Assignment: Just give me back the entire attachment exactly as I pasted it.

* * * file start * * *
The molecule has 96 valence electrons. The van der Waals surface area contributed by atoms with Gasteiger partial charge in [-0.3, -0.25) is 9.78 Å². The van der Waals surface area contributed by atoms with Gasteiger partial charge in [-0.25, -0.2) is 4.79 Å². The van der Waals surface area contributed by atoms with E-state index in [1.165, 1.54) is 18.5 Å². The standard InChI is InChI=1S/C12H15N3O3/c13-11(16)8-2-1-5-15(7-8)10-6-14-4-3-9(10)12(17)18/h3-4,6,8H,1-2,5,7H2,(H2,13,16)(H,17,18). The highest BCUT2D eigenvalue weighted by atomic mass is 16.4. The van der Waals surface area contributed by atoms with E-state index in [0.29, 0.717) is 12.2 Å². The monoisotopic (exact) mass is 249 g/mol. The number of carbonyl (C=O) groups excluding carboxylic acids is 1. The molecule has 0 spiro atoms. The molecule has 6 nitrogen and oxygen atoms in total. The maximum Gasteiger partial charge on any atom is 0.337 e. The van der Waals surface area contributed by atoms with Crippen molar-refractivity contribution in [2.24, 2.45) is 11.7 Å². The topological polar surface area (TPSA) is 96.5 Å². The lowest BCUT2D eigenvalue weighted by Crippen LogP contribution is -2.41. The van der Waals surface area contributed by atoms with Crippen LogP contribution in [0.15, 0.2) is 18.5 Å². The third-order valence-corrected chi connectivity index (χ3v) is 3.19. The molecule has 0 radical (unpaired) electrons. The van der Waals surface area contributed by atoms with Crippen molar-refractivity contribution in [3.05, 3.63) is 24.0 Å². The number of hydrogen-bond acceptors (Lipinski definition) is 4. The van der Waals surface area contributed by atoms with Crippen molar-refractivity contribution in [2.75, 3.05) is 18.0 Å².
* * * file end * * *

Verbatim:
The molecule has 96 valence electrons. The van der Waals surface area contributed by atoms with Gasteiger partial charge in [-0.3, -0.25) is 9.78 Å². The van der Waals surface area contributed by atoms with Gasteiger partial charge in [-0.25, -0.2) is 4.79 Å². The van der Waals surface area contributed by atoms with E-state index in [1.165, 1.54) is 18.5 Å². The standard InChI is InChI=1S/C12H15N3O3/c13-11(16)8-2-1-5-15(7-8)10-6-14-4-3-9(10)12(17)18/h3-4,6,8H,1-2,5,7H2,(H2,13,16)(H,17,18). The highest BCUT2D eigenvalue weighted by atomic mass is 16.4. The van der Waals surface area contributed by atoms with E-state index in [0.29, 0.717) is 12.2 Å². The monoisotopic (exact) mass is 249 g/mol. The number of carbonyl (C=O) groups excluding carboxylic acids is 1. The molecule has 0 spiro atoms. The molecule has 6 nitrogen and oxygen atoms in total. The maximum Gasteiger partial charge on any atom is 0.337 e. The van der Waals surface area contributed by atoms with Crippen molar-refractivity contribution in [2.24, 2.45) is 11.7 Å². The topological polar surface area (TPSA) is 96.5 Å². The lowest BCUT2D eigenvalue weighted by Crippen LogP contribution is -2.41. The van der Waals surface area contributed by atoms with Crippen LogP contribution in [0.15, 0.2) is 18.5 Å². The third-order valence-corrected chi connectivity index (χ3v) is 3.19. The molecule has 0 radical (unpaired) electrons. The van der Waals surface area contributed by atoms with Crippen molar-refractivity contribution in [3.05, 3.63) is 24.0 Å². The number of hydrogen-bond acceptors (Lipinski definition) is 4. The van der Waals surface area contributed by atoms with Crippen molar-refractivity contribution in [2.75, 3.05) is 18.0 Å².